Education is a fundamental right, appeals court rules in Detroit case
In an unprecedented ruling, a divided three-judge panel of the U.S. Sixth Circuit Court of Appeals ruled Thursday that students have a fundamental right to a basic education, based on a lawsuit brought by Detroit students who claimed Michigan hadn’t provided them with proper educational opportunities.
The ruling, which you can read here, is a major victory for Detroit education advocates, and allows the “right-to-read” lawsuit to move forward. The lawsuit had previously been dismissed by the U.S. District Court in Detroit.
The case will return to court in Detroit, unless the state of Michigan appeals the ruling to the U.S. Supreme Court.
The case, filed in 2016 on behalf of several Detroit students, argued that Michigan, which controlled the Detroit district for years, allowed it to deteriorate so badly that there weren’t enough books, teachers and furniture, creating an atmosphere where learning to read was near impossible.
The ruling could have a sweeping impact not only in Detroit but nationwide: Though the U.S. Supreme Court has ruled on similar cases over the years, it has specifically avoided a definitive ruling on whether citizens have a Constitution-protected right to an education.
The Detroit case has drawn nationwide attention from scholars, activists and economists who see the potential of a case that could expand the universe of rights.
Mark Rosenbaum, lead attorney for the plaintiffs, said the Detroit case, argued before the judges in an October, argued that conditions in Detroit schools were the “most egregious” in the nation: Some classes had just five books for 28 students, chairs for 37 in classes of over 50, and not enough teachers, forcing students to watch movies or educate themselves.
Test scores for Detroit Public Schools Community District students are well below the state average. In the 2018-19 school year, 12 percent of Detroit third-grade students were proficient or better in English language arts, which includes reading; statewide, 45 percent were proficient or better.
In Thursday’s 2-1 ruling, the majority, made up of Judges Eric Clay, a Clinton appointee to the court, and Jane Stranch, an Obama appointee, wrote:
“The recognition of a fundamental right is no small matter. This is particularly true when the right in question is something that the state must affirmatively provide. But just as this Court should not supplant the state’s policy judgments with its own, neither can we shrink from our obligation to recognize a right when it is foundational to our system of self-governance.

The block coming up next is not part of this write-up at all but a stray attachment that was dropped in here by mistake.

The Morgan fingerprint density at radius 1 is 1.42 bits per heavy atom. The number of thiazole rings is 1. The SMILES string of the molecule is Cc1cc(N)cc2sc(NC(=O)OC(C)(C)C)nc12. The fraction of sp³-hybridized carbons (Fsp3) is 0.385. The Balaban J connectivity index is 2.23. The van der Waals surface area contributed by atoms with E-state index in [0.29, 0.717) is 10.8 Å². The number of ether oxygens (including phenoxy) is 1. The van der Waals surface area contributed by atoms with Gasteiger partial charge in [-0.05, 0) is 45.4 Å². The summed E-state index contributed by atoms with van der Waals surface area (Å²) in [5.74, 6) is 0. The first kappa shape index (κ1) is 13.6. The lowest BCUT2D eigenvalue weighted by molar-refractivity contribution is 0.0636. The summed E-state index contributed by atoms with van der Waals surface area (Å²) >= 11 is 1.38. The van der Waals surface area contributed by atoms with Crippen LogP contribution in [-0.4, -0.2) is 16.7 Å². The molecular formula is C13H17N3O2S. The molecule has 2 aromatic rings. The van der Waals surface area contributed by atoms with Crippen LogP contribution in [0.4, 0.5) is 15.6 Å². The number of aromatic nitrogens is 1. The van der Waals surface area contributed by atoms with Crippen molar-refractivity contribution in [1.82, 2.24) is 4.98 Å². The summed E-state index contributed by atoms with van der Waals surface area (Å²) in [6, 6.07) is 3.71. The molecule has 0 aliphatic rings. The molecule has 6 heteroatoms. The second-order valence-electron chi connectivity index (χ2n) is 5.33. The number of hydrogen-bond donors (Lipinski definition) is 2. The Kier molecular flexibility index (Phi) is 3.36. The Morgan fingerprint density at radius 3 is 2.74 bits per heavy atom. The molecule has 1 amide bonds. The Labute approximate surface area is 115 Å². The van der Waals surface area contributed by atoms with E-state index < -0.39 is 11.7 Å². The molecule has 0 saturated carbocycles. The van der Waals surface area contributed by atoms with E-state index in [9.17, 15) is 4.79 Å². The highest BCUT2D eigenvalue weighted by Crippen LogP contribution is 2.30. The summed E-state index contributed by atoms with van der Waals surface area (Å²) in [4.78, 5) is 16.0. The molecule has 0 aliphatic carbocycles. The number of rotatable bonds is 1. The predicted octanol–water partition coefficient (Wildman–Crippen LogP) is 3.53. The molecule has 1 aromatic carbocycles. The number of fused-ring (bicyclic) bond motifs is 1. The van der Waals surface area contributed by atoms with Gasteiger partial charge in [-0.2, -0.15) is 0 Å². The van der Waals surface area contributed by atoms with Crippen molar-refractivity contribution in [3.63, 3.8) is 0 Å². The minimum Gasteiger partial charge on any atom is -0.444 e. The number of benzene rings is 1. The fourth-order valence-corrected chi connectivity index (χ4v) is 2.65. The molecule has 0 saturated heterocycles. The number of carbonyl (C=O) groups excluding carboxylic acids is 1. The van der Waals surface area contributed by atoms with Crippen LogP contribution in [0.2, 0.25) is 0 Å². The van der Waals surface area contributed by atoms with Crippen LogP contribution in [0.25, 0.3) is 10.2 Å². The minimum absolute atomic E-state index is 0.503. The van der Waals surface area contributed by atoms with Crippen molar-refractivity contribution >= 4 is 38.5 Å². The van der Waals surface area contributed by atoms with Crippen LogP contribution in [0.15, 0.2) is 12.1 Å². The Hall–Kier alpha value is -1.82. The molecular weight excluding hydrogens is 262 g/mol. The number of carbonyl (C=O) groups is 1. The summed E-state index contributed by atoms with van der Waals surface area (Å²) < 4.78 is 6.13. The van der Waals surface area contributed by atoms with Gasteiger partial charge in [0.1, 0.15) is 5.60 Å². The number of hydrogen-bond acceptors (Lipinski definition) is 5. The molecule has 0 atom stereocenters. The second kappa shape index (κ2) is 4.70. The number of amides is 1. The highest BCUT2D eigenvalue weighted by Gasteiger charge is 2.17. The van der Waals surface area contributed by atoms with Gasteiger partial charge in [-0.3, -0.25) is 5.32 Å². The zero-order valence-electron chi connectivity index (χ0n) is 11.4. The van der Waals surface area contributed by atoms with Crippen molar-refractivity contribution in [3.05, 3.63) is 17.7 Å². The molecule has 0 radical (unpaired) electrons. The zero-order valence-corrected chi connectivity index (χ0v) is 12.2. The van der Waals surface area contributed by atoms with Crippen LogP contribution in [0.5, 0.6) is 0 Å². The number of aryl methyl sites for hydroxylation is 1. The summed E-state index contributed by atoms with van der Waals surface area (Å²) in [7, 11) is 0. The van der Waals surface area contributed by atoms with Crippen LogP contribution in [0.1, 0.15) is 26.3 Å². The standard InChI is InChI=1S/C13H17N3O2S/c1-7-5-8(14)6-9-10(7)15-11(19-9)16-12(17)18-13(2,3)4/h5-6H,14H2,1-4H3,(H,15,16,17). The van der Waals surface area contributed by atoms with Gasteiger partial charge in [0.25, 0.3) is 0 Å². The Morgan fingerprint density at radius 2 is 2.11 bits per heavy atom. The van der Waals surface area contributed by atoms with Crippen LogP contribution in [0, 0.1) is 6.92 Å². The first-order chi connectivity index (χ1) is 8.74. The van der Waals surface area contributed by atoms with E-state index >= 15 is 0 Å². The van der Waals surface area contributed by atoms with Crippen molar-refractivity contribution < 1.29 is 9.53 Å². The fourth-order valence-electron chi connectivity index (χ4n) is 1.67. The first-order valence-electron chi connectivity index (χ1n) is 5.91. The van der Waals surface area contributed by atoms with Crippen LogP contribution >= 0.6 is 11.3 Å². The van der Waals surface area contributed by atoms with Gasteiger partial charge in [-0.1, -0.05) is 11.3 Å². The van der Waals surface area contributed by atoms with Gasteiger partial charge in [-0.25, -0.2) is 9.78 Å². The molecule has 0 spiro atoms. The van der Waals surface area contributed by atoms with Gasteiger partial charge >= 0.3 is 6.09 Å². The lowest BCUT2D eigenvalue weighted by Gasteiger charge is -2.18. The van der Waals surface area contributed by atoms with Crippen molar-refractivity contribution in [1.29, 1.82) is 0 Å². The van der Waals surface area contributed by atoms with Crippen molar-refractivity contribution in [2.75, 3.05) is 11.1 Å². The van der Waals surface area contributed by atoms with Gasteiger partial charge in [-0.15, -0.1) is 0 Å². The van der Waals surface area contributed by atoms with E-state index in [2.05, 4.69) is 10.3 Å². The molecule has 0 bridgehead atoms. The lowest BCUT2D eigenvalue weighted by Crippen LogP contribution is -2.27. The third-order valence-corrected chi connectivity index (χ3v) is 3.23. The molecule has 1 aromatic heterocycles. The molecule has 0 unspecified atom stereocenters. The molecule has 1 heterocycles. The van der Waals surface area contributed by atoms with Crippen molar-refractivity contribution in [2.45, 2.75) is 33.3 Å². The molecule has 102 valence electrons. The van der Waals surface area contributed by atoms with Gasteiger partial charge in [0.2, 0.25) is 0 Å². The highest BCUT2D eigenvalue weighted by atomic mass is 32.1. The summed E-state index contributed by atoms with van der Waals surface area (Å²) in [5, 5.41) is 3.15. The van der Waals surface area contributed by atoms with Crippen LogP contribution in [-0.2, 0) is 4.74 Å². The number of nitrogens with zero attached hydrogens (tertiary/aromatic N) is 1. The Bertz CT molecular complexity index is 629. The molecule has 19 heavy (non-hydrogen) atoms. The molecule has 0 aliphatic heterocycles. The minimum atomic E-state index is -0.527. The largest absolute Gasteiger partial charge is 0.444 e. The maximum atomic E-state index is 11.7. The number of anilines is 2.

“Access to literacy is such a right. Its ubiquitous presence and evolution through our history has led the American people universally to expect it. And education—at least in the minimum form discussed here—is essential to nearly every interaction between a citizen and her government. Education has long been viewed as a great equalizer, giving all children a chance to meet or outperform society’s expectations, even when faced with substantial disparities in wealth and with past and ongoing racial inequality.
“Where, as Plaintiffs allege here, a group of children is relegated to a school system that does not provide even a plausible chance to attain literacy, we hold that the Constitution provides them with a remedy.”
In dissent, Appeals Court Judge Eric Murphy, an appointee of President Donald Trump, expressed sympathy for the plaintiffs, but said the courts were not the right place to reform schools. “If I sat in the state legislature or on the local school board, I would work diligently to investigate and remedy the serious problems that the plaintiffs assert,” Murphy wrote. “But I do not serve in those roles. And I see nothing in the complaint that gives federal judges the power to oversee Detroit’s schools in the name of the United States Constitution.”
Rosenbaum, the plaintiffs attorney, said the ruling was “an historic victory for the community of Detroit. Every Michigander who loves children should cheer this decision.”
“I am overjoyed with the Court’s decision recognizing that the Constitution guarantees a right to a basic minimum education,” Nessel said. “This recognition is the only way to guarantee that students who are required to attend school will actually have a teacher, adequate educational materials, and a physical environment that does not subject them to filth, unsafe drinking water, and physical danger. Education is a gateway to exercising other fundamental rights such as free speech and the right to citizenship, it is essential in order to function in today’s complex society, and it is a necessary vehicle to empower individuals to rise above circumstances that have been foisted on them through no fault of their own. Every child is entitled to the opportunity to participate fully in American life.”
Jamarria Hall, now 20, one of the plaintiffs in the case, said he still carries the educational scars of a low-quality education in Detroit schools. He is now a student at a community college in Tallahassee, Florida.
“I still have to work hard with tutors every day because of so much time I missed out on going to Detroit Public Schools,” Hall said.
“It’s not just important for [the plaintiffs, who have now mostly graduated],” Hall said. “It’s important for the next generation. It’s important for students in school to think they can be the next president of the United States or go out and step on the moon someday.
Hall said the lawsuit is meant to assure that Detroit students “have that opportunity to be able to learn on the same stage as everyone around the United States, no matter what zip code we were born in to.”
Rosenbaum said he hopes to meet with Gov. Gretchen Whitmer and Nessel to discuss ways to settle the case by agreeing to invest in Detroit schools.
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